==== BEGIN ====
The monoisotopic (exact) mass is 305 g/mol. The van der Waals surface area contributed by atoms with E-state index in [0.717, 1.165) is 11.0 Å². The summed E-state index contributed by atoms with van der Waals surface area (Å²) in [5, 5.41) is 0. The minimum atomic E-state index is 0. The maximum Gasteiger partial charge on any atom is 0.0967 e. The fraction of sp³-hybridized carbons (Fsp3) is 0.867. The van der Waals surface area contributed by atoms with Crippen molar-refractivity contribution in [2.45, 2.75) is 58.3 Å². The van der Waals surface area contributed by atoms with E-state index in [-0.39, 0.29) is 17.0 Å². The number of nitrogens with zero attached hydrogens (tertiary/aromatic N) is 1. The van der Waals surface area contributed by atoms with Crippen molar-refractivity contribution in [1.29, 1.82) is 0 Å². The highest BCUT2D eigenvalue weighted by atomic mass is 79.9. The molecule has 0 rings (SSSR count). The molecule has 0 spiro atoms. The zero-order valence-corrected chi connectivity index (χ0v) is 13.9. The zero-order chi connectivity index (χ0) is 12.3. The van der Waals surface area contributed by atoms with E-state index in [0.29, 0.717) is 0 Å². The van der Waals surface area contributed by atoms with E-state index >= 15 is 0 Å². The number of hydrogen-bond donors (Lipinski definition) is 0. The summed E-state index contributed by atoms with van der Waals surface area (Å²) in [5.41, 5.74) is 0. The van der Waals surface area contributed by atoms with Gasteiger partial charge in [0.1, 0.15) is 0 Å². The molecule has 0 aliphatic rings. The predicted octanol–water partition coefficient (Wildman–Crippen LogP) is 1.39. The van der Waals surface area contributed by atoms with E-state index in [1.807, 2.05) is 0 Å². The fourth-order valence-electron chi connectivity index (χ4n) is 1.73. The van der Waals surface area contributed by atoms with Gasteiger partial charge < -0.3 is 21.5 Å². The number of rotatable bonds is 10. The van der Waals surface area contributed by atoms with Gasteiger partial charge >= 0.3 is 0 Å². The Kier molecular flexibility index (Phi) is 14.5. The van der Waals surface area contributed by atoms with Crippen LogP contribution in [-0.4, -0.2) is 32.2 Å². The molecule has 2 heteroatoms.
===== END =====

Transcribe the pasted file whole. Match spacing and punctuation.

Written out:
The monoisotopic (exact) mass is 305 g/mol. The van der Waals surface area contributed by atoms with E-state index in [0.717, 1.165) is 11.0 Å². The summed E-state index contributed by atoms with van der Waals surface area (Å²) in [5, 5.41) is 0. The minimum atomic E-state index is 0. The maximum Gasteiger partial charge on any atom is 0.0967 e. The fraction of sp³-hybridized carbons (Fsp3) is 0.867. The van der Waals surface area contributed by atoms with Crippen molar-refractivity contribution in [2.45, 2.75) is 58.3 Å². The van der Waals surface area contributed by atoms with E-state index in [-0.39, 0.29) is 17.0 Å². The number of nitrogens with zero attached hydrogens (tertiary/aromatic N) is 1. The van der Waals surface area contributed by atoms with Crippen molar-refractivity contribution in [1.29, 1.82) is 0 Å². The highest BCUT2D eigenvalue weighted by atomic mass is 79.9. The molecule has 0 rings (SSSR count). The molecule has 0 spiro atoms. The zero-order valence-corrected chi connectivity index (χ0v) is 13.9. The zero-order chi connectivity index (χ0) is 12.3. The van der Waals surface area contributed by atoms with E-state index in [0.29, 0.717) is 0 Å². The van der Waals surface area contributed by atoms with E-state index >= 15 is 0 Å². The number of hydrogen-bond donors (Lipinski definition) is 0. The summed E-state index contributed by atoms with van der Waals surface area (Å²) in [5.41, 5.74) is 0. The van der Waals surface area contributed by atoms with Gasteiger partial charge in [0.1, 0.15) is 0 Å². The molecule has 0 aliphatic rings. The predicted octanol–water partition coefficient (Wildman–Crippen LogP) is 1.39. The van der Waals surface area contributed by atoms with E-state index in [1.807, 2.05) is 0 Å². The fourth-order valence-electron chi connectivity index (χ4n) is 1.73. The van der Waals surface area contributed by atoms with Gasteiger partial charge < -0.3 is 21.5 Å². The number of rotatable bonds is 10. The van der Waals surface area contributed by atoms with Gasteiger partial charge >= 0.3 is 0 Å². The Kier molecular flexibility index (Phi) is 14.5. The van der Waals surface area contributed by atoms with Crippen LogP contribution in [-0.4, -0.2) is 32.2 Å². The molecule has 2 heteroatoms.